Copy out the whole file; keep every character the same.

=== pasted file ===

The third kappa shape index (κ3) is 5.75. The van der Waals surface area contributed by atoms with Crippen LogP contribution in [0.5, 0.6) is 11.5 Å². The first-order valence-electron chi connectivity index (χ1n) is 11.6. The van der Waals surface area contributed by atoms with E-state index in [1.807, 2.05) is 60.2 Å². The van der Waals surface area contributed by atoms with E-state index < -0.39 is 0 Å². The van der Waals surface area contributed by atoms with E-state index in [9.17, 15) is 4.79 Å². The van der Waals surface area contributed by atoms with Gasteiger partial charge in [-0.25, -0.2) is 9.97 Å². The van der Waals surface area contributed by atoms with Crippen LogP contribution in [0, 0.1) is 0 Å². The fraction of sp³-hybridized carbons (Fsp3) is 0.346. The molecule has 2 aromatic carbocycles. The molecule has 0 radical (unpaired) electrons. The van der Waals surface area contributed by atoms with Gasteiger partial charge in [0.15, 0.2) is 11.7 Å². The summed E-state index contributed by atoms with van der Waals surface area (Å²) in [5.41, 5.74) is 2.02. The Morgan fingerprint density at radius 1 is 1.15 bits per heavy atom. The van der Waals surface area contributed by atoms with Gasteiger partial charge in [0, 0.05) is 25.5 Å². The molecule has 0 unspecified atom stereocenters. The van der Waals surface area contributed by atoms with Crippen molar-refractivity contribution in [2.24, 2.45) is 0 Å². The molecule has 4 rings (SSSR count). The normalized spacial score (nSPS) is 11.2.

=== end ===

The third kappa shape index (κ3) is 5.75. The van der Waals surface area contributed by atoms with Crippen LogP contribution in [0.5, 0.6) is 11.5 Å². The first-order valence-electron chi connectivity index (χ1n) is 11.6. The van der Waals surface area contributed by atoms with E-state index in [1.807, 2.05) is 60.2 Å². The van der Waals surface area contributed by atoms with E-state index < -0.39 is 0 Å². The van der Waals surface area contributed by atoms with E-state index in [9.17, 15) is 4.79 Å². The van der Waals surface area contributed by atoms with Gasteiger partial charge in [-0.25, -0.2) is 9.97 Å². The van der Waals surface area contributed by atoms with Crippen LogP contribution in [0, 0.1) is 0 Å². The fraction of sp³-hybridized carbons (Fsp3) is 0.346. The molecule has 2 aromatic carbocycles. The molecule has 0 radical (unpaired) electrons. The van der Waals surface area contributed by atoms with Gasteiger partial charge in [0.15, 0.2) is 11.7 Å². The summed E-state index contributed by atoms with van der Waals surface area (Å²) in [5.41, 5.74) is 2.02. The Morgan fingerprint density at radius 1 is 1.15 bits per heavy atom. The van der Waals surface area contributed by atoms with Gasteiger partial charge in [0, 0.05) is 25.5 Å². The molecule has 0 unspecified atom stereocenters. The van der Waals surface area contributed by atoms with Crippen molar-refractivity contribution in [2.24, 2.45) is 0 Å². The molecule has 4 rings (SSSR count). The normalized spacial score (nSPS) is 11.2.